(Ben Claassen III/For Express) (Ben Claassen III/For Express)

Introducing my genius comic book idea: Subway Superheroes! The series follows the daring adventures of a handful of good Samaritans who improve transit riders’ lives with acts of courage and creativity. I know it might sound kinda cheesy but, unlike X-ray vision and Spidey sense, this stuff actually happens.

Who could forget D.C.’s very own Phantom Planter, whose Dupont Circle garden was unceremoniously ripped out last year by the Washington Metropolitan Area Transit Authority? He now has company in New York City, a group that’s dubbed itself the Efficient Passenger Project.

Since the EPP launched two weeks ago, its M.O. has been to sneak signs onto subway platforms along New York’s L train. These plaques, which ape the look of official Metropolitan Transportation Authority iconography, direct passengers to the best places to board trains depending on where they plan to transfer. As every transit rider knows, hitting that sweet spot can make the difference between catching a train and just missing one.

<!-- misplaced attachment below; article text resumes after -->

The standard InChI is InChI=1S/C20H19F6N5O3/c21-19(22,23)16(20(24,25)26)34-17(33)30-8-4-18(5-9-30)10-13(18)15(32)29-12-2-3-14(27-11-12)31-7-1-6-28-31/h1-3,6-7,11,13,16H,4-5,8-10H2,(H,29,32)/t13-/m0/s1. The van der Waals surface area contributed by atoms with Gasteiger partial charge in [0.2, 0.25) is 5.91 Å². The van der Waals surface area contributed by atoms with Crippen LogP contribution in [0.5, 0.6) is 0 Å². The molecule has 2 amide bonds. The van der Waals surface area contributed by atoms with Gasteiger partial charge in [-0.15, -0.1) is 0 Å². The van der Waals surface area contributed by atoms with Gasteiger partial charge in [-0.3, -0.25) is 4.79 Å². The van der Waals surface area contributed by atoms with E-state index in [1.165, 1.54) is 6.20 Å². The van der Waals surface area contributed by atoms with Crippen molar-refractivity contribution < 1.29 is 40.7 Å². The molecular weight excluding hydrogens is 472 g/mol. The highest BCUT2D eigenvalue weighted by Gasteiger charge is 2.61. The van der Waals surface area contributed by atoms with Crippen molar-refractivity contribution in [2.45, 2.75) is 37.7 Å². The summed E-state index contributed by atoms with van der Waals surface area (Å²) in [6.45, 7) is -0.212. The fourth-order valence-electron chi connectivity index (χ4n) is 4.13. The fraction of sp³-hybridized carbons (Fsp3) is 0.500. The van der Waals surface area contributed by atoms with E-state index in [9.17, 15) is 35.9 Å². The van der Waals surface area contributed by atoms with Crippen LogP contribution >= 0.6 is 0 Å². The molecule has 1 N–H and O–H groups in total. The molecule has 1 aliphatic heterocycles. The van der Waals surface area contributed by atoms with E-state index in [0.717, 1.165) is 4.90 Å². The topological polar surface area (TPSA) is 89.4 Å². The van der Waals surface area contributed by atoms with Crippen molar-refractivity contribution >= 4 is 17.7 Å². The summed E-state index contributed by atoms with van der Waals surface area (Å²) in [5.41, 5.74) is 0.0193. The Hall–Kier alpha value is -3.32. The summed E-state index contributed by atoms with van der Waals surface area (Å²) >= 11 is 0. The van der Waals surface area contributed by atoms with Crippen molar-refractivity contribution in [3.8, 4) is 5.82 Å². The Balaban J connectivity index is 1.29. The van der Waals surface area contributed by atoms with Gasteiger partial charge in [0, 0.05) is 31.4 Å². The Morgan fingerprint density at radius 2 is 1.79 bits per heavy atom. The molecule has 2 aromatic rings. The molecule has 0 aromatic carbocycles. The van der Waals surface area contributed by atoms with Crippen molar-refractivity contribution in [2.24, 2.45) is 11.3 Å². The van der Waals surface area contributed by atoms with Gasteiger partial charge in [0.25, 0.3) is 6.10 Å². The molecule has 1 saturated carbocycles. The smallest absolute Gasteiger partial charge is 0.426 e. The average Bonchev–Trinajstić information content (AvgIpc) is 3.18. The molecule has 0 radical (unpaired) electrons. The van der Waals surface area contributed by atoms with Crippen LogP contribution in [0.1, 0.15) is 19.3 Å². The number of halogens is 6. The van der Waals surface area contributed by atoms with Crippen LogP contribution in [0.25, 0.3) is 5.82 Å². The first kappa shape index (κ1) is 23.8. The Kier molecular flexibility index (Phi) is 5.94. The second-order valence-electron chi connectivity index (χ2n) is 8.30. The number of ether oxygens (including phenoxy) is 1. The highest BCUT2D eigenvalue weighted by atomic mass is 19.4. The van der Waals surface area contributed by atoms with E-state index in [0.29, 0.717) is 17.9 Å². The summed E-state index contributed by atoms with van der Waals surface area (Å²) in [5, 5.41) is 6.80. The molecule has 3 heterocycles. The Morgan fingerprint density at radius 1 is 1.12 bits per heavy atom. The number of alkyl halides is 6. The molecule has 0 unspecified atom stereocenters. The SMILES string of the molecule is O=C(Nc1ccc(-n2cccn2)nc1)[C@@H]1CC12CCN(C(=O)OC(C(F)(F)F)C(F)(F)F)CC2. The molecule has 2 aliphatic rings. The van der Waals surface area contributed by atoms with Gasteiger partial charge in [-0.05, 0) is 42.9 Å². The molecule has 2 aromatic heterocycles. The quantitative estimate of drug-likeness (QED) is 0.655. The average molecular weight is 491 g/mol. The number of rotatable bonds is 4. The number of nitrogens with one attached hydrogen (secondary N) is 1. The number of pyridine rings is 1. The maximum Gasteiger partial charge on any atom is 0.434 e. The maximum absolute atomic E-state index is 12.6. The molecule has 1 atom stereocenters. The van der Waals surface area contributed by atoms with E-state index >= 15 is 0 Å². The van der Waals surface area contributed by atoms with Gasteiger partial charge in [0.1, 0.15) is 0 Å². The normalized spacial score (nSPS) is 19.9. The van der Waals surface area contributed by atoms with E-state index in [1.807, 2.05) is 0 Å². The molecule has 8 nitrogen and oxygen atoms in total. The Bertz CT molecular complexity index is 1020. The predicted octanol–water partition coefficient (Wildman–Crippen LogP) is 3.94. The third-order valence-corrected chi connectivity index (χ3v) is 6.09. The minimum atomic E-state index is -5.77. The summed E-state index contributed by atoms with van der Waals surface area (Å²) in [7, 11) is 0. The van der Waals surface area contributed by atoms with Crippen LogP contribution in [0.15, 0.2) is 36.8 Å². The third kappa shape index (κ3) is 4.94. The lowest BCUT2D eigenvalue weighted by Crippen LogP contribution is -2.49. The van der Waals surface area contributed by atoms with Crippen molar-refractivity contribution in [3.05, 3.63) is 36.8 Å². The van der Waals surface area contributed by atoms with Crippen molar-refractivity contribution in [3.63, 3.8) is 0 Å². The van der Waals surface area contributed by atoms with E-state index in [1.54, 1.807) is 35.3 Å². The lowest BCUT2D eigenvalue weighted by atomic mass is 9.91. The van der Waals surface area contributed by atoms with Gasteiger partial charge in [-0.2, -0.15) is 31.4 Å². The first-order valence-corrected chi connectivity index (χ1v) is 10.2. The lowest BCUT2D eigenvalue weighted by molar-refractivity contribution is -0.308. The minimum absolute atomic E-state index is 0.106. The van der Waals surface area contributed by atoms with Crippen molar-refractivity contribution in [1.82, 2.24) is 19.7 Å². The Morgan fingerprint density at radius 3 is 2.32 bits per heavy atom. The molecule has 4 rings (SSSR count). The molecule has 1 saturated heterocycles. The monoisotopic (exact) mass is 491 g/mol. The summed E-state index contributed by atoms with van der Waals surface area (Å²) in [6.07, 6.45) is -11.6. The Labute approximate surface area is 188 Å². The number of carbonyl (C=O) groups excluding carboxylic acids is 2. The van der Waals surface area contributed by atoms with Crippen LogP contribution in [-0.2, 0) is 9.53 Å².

But EPP isn’t expecting a thank-you note anytime soon. The official MTA response is that the signs need to go because they’ll lead to dangerous overcrowding.

The current status? “We’re still putting them up, and they’re still taking them down,” says an anonymous spokesman for EPP.

This could go on for a while: He says the group has made a vast collection of signs to replace the ones that inevitably disappear. And there are “two other phases” of the project coming up that may or may not involve signs.

Before we speculate about any sequels, time to cue the origin story. EPP’s beginnings can be traced to a momentous visit to the Times Square station. “I saw two signs pointing in opposite directions for the same destination,” the EPP spokesman says. “And I thought, ‘There needs to be a better way of presenting this information.’ ”

The exact same epiphany could have come during a trip on our Metro system. How many times have you been on a train and not been able to tell which stop you’re at by looking out the window? Or seen exits on opposite sides of the platform and been unsure which would take you closer to where you want to go? Or had to dash to board the train because you were standing too far back?

Metro will never get around to doing anything about this stuff. They’ve barely been able to keep up with changing the map to include the Silver Line. (In January, a bunch of botched signs that had the Blue Line traveling to East Falls Church were installed and then hastily taken down.)

“If somebody sees something that needs fixing, they should fix it,” EPP Guy says.

Sounds like a rallying cry for the Subway Superheroes.